Item E-1 is a draft order directing NERC to submit within 90 days a work plan for Commission approval describing, in detail, how NERC plans to identify and register owners and operators of Bulk-Power System-connected IBRs that are not currently required to register with NERC under the bulk electric system definition but that in the aggregate have a material impact on the reliable operation of the Bulk-Power System. Many IBRs connecting to the Bulk-Power System do not individually meet the current bulk electric system definition and, thus, are not registered with NERC. NERC’s Commission-approved bulk electric system definition defines the scope of the Reliability Standards and the entities subject to NERC compliance. This means that those IBRs are not required to comply with mandatory Reliability Standards or respond to NERC Alerts.
The draft order directs NERC to do three things. First, to complete modifications to its registration processes no later than 12 months after Commission approval of the work plan. Second, to identify all owners and operators of Bulk-Power System-connected IBRs that in the aggregate affect the reliable operation of the Bulk-Power System no later than 24 months of Commission approval of the work plan. And third, to register owners and operators of Bulk-Power System-connected IBRs that in the aggregate have a material impact on the reliable operation of the Bulk-Power System no later than 36 months after Commission approval of the work plan. The draft order recognizes that smaller Bulk-Power System-connected IBRs may not present the same reliability impact in all circumstances as generation that has historically been registered. Accordingly, the draft order acknowledges that NERC may determine that the full set of Reliability Standard Requirements otherwise applicable to generator owners and operators need not apply to all newly registered Bulk-Power System-connected IBR generator owners or operators.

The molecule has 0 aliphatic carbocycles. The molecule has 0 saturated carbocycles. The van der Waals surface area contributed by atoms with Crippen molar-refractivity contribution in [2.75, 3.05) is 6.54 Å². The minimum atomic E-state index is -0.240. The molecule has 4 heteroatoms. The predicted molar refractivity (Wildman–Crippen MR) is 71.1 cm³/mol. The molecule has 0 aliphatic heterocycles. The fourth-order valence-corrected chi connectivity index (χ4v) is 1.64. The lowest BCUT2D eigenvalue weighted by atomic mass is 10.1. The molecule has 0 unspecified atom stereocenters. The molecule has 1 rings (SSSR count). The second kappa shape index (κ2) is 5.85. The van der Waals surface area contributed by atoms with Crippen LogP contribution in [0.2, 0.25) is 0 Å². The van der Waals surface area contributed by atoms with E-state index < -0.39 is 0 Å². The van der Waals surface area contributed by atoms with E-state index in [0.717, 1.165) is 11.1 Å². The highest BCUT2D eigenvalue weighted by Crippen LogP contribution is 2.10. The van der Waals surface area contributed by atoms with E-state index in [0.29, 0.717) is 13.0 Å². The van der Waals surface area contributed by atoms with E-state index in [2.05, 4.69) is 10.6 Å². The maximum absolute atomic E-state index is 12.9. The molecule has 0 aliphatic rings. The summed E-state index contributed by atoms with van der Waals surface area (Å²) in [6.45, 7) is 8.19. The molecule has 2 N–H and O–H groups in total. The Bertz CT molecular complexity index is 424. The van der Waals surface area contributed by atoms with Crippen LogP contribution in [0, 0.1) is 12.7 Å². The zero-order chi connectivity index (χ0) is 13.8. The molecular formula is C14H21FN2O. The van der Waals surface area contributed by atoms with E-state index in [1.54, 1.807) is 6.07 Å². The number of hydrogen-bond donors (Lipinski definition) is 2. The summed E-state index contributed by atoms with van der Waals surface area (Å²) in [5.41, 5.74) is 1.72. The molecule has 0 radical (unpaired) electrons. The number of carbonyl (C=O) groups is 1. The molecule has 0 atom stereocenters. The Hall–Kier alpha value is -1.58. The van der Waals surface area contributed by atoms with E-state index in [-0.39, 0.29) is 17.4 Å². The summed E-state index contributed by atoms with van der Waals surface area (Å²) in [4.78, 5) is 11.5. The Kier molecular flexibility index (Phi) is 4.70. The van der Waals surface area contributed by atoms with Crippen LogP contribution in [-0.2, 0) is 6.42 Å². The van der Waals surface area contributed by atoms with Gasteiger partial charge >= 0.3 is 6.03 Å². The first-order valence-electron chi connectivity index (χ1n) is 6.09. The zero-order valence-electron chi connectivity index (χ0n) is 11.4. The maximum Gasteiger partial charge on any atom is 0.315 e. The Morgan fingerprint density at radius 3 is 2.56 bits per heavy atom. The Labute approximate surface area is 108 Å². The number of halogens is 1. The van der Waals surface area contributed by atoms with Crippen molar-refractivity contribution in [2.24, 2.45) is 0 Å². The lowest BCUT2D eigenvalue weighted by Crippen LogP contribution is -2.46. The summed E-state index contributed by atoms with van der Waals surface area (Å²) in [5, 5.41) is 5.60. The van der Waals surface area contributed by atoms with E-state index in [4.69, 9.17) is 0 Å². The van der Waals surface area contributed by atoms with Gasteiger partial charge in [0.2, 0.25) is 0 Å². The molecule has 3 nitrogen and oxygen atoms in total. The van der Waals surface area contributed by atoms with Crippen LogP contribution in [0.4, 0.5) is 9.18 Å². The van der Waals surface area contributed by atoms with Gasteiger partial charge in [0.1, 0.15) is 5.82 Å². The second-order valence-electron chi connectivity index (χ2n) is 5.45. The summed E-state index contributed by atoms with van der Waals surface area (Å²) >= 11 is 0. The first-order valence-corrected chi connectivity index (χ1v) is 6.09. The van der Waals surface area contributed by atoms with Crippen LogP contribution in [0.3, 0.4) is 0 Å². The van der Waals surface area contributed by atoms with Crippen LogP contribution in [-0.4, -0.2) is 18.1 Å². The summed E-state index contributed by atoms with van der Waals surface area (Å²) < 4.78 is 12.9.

Item E-2 is a draft notice of proposed rulemaking preliminarily finding that the Reliability Standards do not fully address the impacts of IBRs on the reliable operation of the Bulk-Power System. The draft notice of proposed rulemaking proposes to direct NERC to develop new or modified Reliability Standards that address four reliability gaps related to IBRs. First, data sharing: currently, IBR owners and operators do not consistently share IBR planning and operational data, and the information that is shared is often inaccurate or incomplete. Second, model validation: once planners have IBR data, they must ensure the accuracy of such data to create valid system models. Third, planning and operational studies: once planners and operators validate system models, they must include those models in planning and operational studies to assess the reliability impacts—both of individual and collective IBRs—on Bulk-Power System performance. And finally, performance requirements, such as IBRs’ ability to ride through system disturbances. The draft notice of proposed rulemaking proposes to direct NERC to submit a compliance filing within 90 days of the effective date of the final rule detailing a comprehensive standards development and implementation plan explaining how NERC will prioritize the development and implementation of new or modified Reliability Standards to address these four reliability gaps. The draft notice of proposed rulemaking explains that NERC’s plan should take into account the risks posed to the reliable operation of the Bulk-Power System, standard development projects already underway, resource constraints, and other factors as necessary. Comments in response to the draft proposed rule would be due 60 days after the date of publication in the Federal Register, with reply comments due 30 days later.
This concludes our presentation. We are happy to take any questions you may have.